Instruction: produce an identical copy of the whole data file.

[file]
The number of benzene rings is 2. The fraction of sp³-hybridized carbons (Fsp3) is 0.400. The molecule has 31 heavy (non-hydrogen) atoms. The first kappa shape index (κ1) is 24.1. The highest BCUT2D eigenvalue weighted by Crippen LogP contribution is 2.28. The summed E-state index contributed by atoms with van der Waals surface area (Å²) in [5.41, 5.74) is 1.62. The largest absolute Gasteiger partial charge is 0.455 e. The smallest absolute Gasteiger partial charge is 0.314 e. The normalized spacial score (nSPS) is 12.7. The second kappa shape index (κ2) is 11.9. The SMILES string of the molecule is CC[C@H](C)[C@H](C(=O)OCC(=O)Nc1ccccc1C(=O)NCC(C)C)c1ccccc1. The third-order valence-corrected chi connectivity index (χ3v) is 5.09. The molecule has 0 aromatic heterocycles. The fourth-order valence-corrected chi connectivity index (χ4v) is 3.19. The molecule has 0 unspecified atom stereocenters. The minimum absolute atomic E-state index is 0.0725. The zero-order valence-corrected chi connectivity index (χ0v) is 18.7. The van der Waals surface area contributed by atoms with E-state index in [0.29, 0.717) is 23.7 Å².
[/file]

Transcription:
The number of benzene rings is 2. The fraction of sp³-hybridized carbons (Fsp3) is 0.400. The molecule has 31 heavy (non-hydrogen) atoms. The first kappa shape index (κ1) is 24.1. The highest BCUT2D eigenvalue weighted by Crippen LogP contribution is 2.28. The summed E-state index contributed by atoms with van der Waals surface area (Å²) in [5.41, 5.74) is 1.62. The largest absolute Gasteiger partial charge is 0.455 e. The smallest absolute Gasteiger partial charge is 0.314 e. The normalized spacial score (nSPS) is 12.7. The second kappa shape index (κ2) is 11.9. The SMILES string of the molecule is CC[C@H](C)[C@H](C(=O)OCC(=O)Nc1ccccc1C(=O)NCC(C)C)c1ccccc1. The third-order valence-corrected chi connectivity index (χ3v) is 5.09. The molecule has 0 aromatic heterocycles. The fourth-order valence-corrected chi connectivity index (χ4v) is 3.19. The molecule has 0 unspecified atom stereocenters. The minimum absolute atomic E-state index is 0.0725. The zero-order valence-corrected chi connectivity index (χ0v) is 18.7. The van der Waals surface area contributed by atoms with E-state index in [0.29, 0.717) is 23.7 Å².